Association of mortality and creatinine increase percentage
[Table 1] shows the characteristics of both groups. In Group D, there was a tendency for patients to be hospitalized early from suspected causes, although there was no significant difference. In addition, the Cr increase rate on hospital admission was significantly higher in Group D; therefore, we assumed that the Cr rise ratio represented severity and examined the HR using the Cr increase rate as an explanatory variable [Figure 1]. Even after adjustment with various factors, the greater the rate of Cr increase from baseline, the higher the related mortality rate. Furthermore, we examined the ROC curve of the Cr increase rate against the mortality rate [Figure 2], and the Cr increase rate of 261.5% was selected as the cutoff value. If the Cr increase rate is higher than this cutoff, we considered the patient to have a high mortality rate.
|Figure 1: Forest plot of the percentage change of Cr, which presents the HRs for mortality. Cr: Creatinine. HR: Hazard ratio. CI: Confidence interval. DM: Diabetes mellitus. Hb: Hemoglobin. Na: Sodium|
Click here to view
|Figure 2: ROC curve of the percentage change of Cr for an increased risk of mortality. ROC: Receiver operator characteristic. AUC: Area under the curve. Cr: Creatinine|
Click here to view
| Discussion|| |
We examined the prognostic factors of patients who were hospitalized due to CCE by comparing the patients who survived to those who had died. As a result, we found that a high rate of Cr increase was a poor prognostic factor for these patients. Therefore, considering the higher mortality rates of patients with a high Cr increase, we suggest that more aggressive treatment being considered for these patients. No significant differences were observed between the groups in regard to the treatments performed, such as steroid therapy and its dosage. Since there was only one LDL-A case, it was difficult to conclude in regard to its efficacy. For the statin treatment, although there were no significant differences, the rate of additional administration was higher in Group A patients who were not using statins; therefore, it could be considered an option for patients have not been subjected to this therapy.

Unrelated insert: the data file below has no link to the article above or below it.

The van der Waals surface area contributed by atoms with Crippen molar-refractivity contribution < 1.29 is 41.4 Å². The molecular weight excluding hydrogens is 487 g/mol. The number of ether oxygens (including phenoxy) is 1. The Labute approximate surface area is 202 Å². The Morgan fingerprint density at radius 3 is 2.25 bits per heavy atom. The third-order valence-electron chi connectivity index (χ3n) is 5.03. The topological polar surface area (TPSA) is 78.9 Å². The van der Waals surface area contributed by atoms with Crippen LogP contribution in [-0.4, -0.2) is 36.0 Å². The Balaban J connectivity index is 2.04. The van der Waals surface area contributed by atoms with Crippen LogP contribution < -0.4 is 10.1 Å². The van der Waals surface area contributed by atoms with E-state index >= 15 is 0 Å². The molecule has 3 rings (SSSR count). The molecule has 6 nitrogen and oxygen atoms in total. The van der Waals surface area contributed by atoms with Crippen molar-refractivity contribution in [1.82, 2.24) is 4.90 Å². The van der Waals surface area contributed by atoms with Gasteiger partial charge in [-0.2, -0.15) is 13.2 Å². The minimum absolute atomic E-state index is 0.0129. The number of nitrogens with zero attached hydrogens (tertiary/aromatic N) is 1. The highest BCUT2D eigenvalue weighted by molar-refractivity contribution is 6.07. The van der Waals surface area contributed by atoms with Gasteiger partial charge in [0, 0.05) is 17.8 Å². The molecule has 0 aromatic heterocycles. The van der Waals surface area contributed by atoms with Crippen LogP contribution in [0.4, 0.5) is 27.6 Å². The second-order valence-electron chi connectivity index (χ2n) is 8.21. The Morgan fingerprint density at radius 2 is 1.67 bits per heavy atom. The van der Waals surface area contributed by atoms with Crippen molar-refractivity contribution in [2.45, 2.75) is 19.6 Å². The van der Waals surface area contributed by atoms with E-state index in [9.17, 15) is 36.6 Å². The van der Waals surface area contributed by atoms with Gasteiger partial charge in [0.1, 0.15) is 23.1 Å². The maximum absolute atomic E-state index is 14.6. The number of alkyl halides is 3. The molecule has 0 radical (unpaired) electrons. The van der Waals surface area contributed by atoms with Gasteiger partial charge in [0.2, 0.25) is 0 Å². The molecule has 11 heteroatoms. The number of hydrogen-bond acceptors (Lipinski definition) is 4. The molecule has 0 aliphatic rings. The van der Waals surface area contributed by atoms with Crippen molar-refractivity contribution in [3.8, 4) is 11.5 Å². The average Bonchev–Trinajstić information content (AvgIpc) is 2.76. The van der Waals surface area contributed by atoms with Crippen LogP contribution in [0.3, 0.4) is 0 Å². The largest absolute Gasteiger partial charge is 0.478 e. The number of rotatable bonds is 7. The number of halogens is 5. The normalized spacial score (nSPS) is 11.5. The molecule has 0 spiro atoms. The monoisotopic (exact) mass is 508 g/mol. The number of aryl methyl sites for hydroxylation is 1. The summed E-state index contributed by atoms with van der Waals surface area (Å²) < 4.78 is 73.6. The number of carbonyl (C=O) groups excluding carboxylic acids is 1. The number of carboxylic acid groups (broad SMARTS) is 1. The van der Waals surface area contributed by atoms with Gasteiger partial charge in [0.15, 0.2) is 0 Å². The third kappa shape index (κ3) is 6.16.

CCE causes disorders in various organs, including the kidneys. However, it has been suggested that diagnosis cannot be confirmed because of a lack of a specific diagnostic marker, which has resulted in CCE often being overlooked. It is reported that CCE develops in 1.4% of patients after cardiac catheterization, and 64% of the patients with CCE develop renal impairment. It has also been reported that CCE occurs in 7% of patients with acute renal injury. Avoidance of catheter manipulation and anticoagulant therapy is important, if possible. Although the proportion of CCE varies depending on the surveyed population, a report has reported that CCE occurred in approximately 4% of hospitalized patients. In addition, the onset of kidney disorders varies between individuals (i.e., asymptomatic in some cases, slow progression to either acute or subacute stages)., In our study, we targeted patients who had been hospitalized in the Department of Nephrology, and thus who had a relatively rapid deterioration of renal function and robust kidney symptoms. Furthermore, our study indicated an inverse correlation between the decline in patient prognosis and elevation of the Cr increase rates; the patients included in this study were considered to be severe cases based on these results. In a previous report, patients who had reached end-stage renal disease were reported to have a poor prognosis. In this study, it was considered that the prognosis was poor if the Cr increase rate was large, even when dialysis was not required. Aggressive treatment may be desirable for patients with a high Cr increase rate, but it is not precisely established which treatment should be aggressively applied. For each case, although steroid therapy, statin, and LDL-A were performed, we were unable to establish which treatment should be performed depending on the severity of the patient. While steroid therapy often demonstrates efficacy in short-term periods, it itself may disturb the blood pressure and blood glucose levels, and induce arteriosclerosis. There is also the risk of infection. Therefore, the steroid dosage and treatment period still need to be established, and the effects discussed.,,,, With regard to statins, if there is no adverse effect, it may be administered, enabling plaque stabilization. LDL-A is sometimes performed in severe cases and its efficacy has been reported., Severe cases were also included in this study, and there is a possibility that LDL-A would have been appropriate in some of these cases.